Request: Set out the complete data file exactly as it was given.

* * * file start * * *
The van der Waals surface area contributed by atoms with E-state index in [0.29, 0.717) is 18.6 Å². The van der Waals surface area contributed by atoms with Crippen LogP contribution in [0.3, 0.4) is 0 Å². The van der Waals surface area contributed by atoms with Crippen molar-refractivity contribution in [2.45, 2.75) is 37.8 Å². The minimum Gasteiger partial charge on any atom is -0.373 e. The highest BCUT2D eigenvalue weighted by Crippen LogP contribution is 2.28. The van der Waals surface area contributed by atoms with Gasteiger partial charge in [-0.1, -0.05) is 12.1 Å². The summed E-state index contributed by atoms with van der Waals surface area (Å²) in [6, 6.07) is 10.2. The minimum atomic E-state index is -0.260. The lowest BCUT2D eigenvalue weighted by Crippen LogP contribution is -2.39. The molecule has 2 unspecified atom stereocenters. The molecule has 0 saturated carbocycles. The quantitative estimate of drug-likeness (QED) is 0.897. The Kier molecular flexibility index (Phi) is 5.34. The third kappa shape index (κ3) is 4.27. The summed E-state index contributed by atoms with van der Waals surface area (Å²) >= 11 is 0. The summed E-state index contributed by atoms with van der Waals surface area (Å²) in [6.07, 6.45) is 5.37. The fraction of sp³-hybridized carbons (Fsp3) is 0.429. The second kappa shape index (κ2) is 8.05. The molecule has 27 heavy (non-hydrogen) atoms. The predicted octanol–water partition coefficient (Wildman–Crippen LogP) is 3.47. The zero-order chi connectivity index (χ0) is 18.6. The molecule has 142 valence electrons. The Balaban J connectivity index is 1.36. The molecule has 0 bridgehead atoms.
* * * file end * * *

The van der Waals surface area contributed by atoms with E-state index in [0.29, 0.717) is 18.6 Å². The van der Waals surface area contributed by atoms with Crippen LogP contribution in [0.3, 0.4) is 0 Å². The van der Waals surface area contributed by atoms with Crippen molar-refractivity contribution in [2.45, 2.75) is 37.8 Å². The minimum Gasteiger partial charge on any atom is -0.373 e. The highest BCUT2D eigenvalue weighted by Crippen LogP contribution is 2.28. The van der Waals surface area contributed by atoms with Gasteiger partial charge in [-0.1, -0.05) is 12.1 Å². The summed E-state index contributed by atoms with van der Waals surface area (Å²) in [6, 6.07) is 10.2. The minimum atomic E-state index is -0.260. The lowest BCUT2D eigenvalue weighted by Crippen LogP contribution is -2.39. The molecule has 2 unspecified atom stereocenters. The molecule has 0 saturated carbocycles. The quantitative estimate of drug-likeness (QED) is 0.897. The Kier molecular flexibility index (Phi) is 5.34. The third kappa shape index (κ3) is 4.27. The summed E-state index contributed by atoms with van der Waals surface area (Å²) >= 11 is 0. The summed E-state index contributed by atoms with van der Waals surface area (Å²) in [6.07, 6.45) is 5.37. The fraction of sp³-hybridized carbons (Fsp3) is 0.429. The second kappa shape index (κ2) is 8.05. The molecule has 27 heavy (non-hydrogen) atoms. The predicted octanol–water partition coefficient (Wildman–Crippen LogP) is 3.47. The zero-order chi connectivity index (χ0) is 18.6. The molecule has 142 valence electrons. The Balaban J connectivity index is 1.36. The molecule has 0 bridgehead atoms.